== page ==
Increased rates of obesity, heart disease, diabetes, and cancer have been linked to ultra-processed foods, suggesting that the FDA should impose stricter food safety regulations.
When we think about the Food and Drug Administration’s job duties, first, we think about the approval of prescription medications and making sure they are safe for human consumption. The second duty centers around food safety and inspecting the food supply for hazards or contaminants. The FDA focuses on foods that have toxins present that could kill someone, which is the direct cause of 1,400 American deaths each year. But the FDA is failing Americans by not regulating ultra-processed foods which are directly linked to obesity, diabetes, heart disease, and cancer which kills 1,600 Americans every day.
It sounds absurd when broken down to those figures that the FDA spends a majority of its man-hours and budget protecting us from being poisoned and suffering an immediate medical emergency. That type of protection is paramount because nobody wants to die doing something that is necessary three times a day to continue to live. Still, that doesn’t mean food safety isn’t an issue.
Food safety should be more than just detecting toxins in food, it should also be about regulating nutritionally harmful ones. According to foodsafetynews.com, “In recent years, evidence has mounted that these chronic illnesses are caused by deleterious substances in ultra-processed foods.”
Foods that are grouped in the ultra-processed category would include heat-to-eat meals like frozen pizza, fast food, and the cupboard staple–sweetened breakfast cereals. The pure definition of ultra-processed food is essentially any industrial formulation of ingredients from substances extracted from foods or synthesized in a lab. The FDA has continued to battle acute food illness, but it is long overdue that they shift that focus toward chronic food illnesses and food safety.
Every year we lose 678,000 Americans to diseases that are connected to chronic food illnesses. That death toll is larger than the number of Americans that have died on the battlefield fighting for our freedoms in every war the country has been involved in. Not checking these manufacturers causes diseases that are a source of tremendous suffering for the people that are afflicted with them.
We have all watched family members battle and suffer from cancer, diabetes, or heart disease. This is a preventable issue that we need to start prioritizing, along with global warming and other lingering environmental disasters that threaten our species’ existence. Food safety needs to become a hot-button issue, and the FDA needs to step up to ensure none of those products that kill us over the long term aren’t allowed to enter our food supply.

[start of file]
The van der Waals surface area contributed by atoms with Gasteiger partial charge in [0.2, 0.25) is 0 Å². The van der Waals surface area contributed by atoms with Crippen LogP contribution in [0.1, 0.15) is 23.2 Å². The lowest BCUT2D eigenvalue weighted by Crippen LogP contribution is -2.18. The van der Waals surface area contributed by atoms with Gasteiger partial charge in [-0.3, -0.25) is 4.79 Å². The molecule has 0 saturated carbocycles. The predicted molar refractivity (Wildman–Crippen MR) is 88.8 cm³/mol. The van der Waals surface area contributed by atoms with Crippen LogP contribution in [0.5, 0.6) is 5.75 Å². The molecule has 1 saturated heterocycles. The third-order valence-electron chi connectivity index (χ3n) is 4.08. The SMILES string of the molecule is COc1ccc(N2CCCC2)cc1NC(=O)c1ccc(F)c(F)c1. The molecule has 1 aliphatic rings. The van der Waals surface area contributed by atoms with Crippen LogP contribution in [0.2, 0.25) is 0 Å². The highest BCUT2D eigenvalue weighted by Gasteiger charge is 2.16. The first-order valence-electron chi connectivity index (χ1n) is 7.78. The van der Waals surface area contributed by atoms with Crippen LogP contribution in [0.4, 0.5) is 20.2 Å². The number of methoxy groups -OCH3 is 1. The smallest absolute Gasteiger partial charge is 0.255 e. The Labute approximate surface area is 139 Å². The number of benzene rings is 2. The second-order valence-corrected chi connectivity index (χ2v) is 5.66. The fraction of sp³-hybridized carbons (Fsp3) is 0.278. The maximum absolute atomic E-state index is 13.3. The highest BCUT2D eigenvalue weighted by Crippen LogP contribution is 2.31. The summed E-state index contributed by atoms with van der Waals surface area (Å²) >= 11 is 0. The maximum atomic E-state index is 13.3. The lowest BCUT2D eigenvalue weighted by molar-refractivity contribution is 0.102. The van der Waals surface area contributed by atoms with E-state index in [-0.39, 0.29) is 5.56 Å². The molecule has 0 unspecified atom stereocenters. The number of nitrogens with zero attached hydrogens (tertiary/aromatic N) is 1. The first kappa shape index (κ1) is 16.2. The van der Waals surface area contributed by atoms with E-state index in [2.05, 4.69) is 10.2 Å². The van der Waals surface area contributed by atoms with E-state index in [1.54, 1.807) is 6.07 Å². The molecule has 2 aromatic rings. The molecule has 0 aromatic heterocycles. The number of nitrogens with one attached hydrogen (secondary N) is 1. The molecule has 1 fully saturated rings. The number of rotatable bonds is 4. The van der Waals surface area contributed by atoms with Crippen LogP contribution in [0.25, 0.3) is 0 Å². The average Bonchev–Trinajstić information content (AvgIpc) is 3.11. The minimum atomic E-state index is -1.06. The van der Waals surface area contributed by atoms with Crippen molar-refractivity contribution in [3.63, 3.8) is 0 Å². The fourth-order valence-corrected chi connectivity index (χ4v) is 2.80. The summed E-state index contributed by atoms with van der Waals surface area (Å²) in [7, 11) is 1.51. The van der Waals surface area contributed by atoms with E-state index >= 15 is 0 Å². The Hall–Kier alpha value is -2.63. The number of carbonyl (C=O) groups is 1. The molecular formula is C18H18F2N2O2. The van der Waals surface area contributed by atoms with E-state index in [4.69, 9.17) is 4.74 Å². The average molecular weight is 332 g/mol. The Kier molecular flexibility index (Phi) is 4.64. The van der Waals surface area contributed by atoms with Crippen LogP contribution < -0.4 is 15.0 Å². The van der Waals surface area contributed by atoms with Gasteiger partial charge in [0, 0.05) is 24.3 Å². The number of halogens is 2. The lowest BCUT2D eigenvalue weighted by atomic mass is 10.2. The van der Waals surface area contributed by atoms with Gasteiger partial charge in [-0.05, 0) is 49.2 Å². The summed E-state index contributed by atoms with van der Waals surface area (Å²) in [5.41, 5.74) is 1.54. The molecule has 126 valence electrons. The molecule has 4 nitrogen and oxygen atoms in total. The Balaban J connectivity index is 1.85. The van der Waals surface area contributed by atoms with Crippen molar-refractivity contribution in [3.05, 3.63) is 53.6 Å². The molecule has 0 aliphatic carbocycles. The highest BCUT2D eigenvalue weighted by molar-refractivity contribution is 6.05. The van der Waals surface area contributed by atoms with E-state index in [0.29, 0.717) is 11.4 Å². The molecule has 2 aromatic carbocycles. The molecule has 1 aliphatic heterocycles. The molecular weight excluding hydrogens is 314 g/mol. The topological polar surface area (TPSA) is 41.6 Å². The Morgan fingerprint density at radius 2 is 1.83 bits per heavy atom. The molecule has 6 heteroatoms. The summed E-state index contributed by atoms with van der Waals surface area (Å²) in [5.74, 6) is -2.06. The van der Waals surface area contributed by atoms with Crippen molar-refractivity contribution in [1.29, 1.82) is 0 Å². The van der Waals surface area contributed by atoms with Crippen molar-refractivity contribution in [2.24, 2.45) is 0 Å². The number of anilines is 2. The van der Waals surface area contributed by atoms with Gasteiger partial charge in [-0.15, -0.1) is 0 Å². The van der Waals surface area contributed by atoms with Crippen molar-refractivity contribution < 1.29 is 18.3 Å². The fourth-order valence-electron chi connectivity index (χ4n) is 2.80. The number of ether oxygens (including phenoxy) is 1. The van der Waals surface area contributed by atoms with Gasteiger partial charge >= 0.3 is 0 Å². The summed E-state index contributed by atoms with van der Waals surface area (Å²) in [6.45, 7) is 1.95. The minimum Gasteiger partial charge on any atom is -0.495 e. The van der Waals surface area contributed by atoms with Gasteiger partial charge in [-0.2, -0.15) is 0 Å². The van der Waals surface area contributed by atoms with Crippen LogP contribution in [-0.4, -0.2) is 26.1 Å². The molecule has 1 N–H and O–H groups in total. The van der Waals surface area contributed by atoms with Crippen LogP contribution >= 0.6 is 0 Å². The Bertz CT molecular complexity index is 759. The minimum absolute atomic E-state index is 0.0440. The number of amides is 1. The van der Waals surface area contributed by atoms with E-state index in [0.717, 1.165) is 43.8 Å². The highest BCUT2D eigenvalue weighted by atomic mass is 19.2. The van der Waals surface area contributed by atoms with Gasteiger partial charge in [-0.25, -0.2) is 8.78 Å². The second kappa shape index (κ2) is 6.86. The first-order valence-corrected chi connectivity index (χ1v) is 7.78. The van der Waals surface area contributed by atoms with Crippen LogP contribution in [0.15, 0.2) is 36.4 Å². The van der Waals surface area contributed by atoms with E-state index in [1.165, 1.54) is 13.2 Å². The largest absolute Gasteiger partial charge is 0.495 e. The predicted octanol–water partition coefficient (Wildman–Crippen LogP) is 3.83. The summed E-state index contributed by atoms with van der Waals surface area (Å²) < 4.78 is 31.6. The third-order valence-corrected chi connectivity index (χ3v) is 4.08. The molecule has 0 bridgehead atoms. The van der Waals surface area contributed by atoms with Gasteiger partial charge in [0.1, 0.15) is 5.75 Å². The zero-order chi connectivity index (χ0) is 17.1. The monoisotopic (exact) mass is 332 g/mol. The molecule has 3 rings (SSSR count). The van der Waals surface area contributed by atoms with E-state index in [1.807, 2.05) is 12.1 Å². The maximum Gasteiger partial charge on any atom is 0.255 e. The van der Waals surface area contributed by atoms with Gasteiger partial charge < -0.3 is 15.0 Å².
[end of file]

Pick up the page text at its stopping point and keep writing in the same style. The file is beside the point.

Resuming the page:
According to foodsafetynews.com, “two-thirds of severe COVID cases resulting in hospitalization have been attributed to four diet-caused diseases: obesity, diabetes, hypertension, and heart failure.” Had this been something FDA was focused on in the years leading up to the pandemic, we could have prevented deaths and hospitalizations by eliminating these foods from consumption. It starts with the President and Congress allocating a substantial budget specifically earmarked for this preventative fight.
The price tag to address this food safety issue is approximately in the $200 million-a-year range and last year President Biden asked for $135 million to cover USDA nutrition security and congress passed a budget where that area received $0. The FDA commissioner Robert M Califf is promoting his proposed redesign of the FDA’s food program and says it will take leaders who can be incredibly persuasive with the government.
We may all need to write to our Congressperson and make sure they are clear that this is of paramount importance and they can’t fight the battle if they have zero funding to do so. We appreciate the efforts fighting acute food illness, but we certainly need to start protecting ourselves from chronic food illnesses, too, which at the moment are completely unchecked.